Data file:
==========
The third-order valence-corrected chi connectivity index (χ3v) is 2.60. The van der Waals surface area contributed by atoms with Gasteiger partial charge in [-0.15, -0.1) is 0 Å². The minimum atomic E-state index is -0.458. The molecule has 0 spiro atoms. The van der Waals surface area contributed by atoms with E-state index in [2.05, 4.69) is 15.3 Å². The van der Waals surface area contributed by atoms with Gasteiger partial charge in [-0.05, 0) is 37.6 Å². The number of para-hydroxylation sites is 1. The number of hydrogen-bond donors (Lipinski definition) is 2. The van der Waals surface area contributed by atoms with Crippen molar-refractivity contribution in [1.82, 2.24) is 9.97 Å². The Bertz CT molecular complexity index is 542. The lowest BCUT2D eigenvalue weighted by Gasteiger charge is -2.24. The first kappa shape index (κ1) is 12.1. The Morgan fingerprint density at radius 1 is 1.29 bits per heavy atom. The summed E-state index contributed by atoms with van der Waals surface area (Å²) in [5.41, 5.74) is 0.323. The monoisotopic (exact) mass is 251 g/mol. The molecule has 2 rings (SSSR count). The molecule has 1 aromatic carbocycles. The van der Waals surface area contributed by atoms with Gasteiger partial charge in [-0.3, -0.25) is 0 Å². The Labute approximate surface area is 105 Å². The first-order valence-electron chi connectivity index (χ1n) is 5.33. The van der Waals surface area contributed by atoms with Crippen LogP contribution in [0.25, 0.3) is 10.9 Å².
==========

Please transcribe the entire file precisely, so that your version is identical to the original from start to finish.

The third-order valence-corrected chi connectivity index (χ3v) is 2.60. The van der Waals surface area contributed by atoms with Gasteiger partial charge in [-0.15, -0.1) is 0 Å². The minimum atomic E-state index is -0.458. The molecule has 0 spiro atoms. The van der Waals surface area contributed by atoms with E-state index in [2.05, 4.69) is 15.3 Å². The van der Waals surface area contributed by atoms with Gasteiger partial charge in [-0.05, 0) is 37.6 Å². The number of para-hydroxylation sites is 1. The number of hydrogen-bond donors (Lipinski definition) is 2. The van der Waals surface area contributed by atoms with Crippen molar-refractivity contribution in [1.82, 2.24) is 9.97 Å². The Bertz CT molecular complexity index is 542. The lowest BCUT2D eigenvalue weighted by Gasteiger charge is -2.24. The first kappa shape index (κ1) is 12.1. The Morgan fingerprint density at radius 1 is 1.29 bits per heavy atom. The summed E-state index contributed by atoms with van der Waals surface area (Å²) in [5.41, 5.74) is 0.323. The monoisotopic (exact) mass is 251 g/mol. The molecule has 2 rings (SSSR count). The molecule has 1 aromatic carbocycles. The van der Waals surface area contributed by atoms with Gasteiger partial charge in [-0.3, -0.25) is 0 Å². The Labute approximate surface area is 105 Å². The first-order valence-electron chi connectivity index (χ1n) is 5.33. The van der Waals surface area contributed by atoms with Crippen LogP contribution in [0.25, 0.3) is 10.9 Å².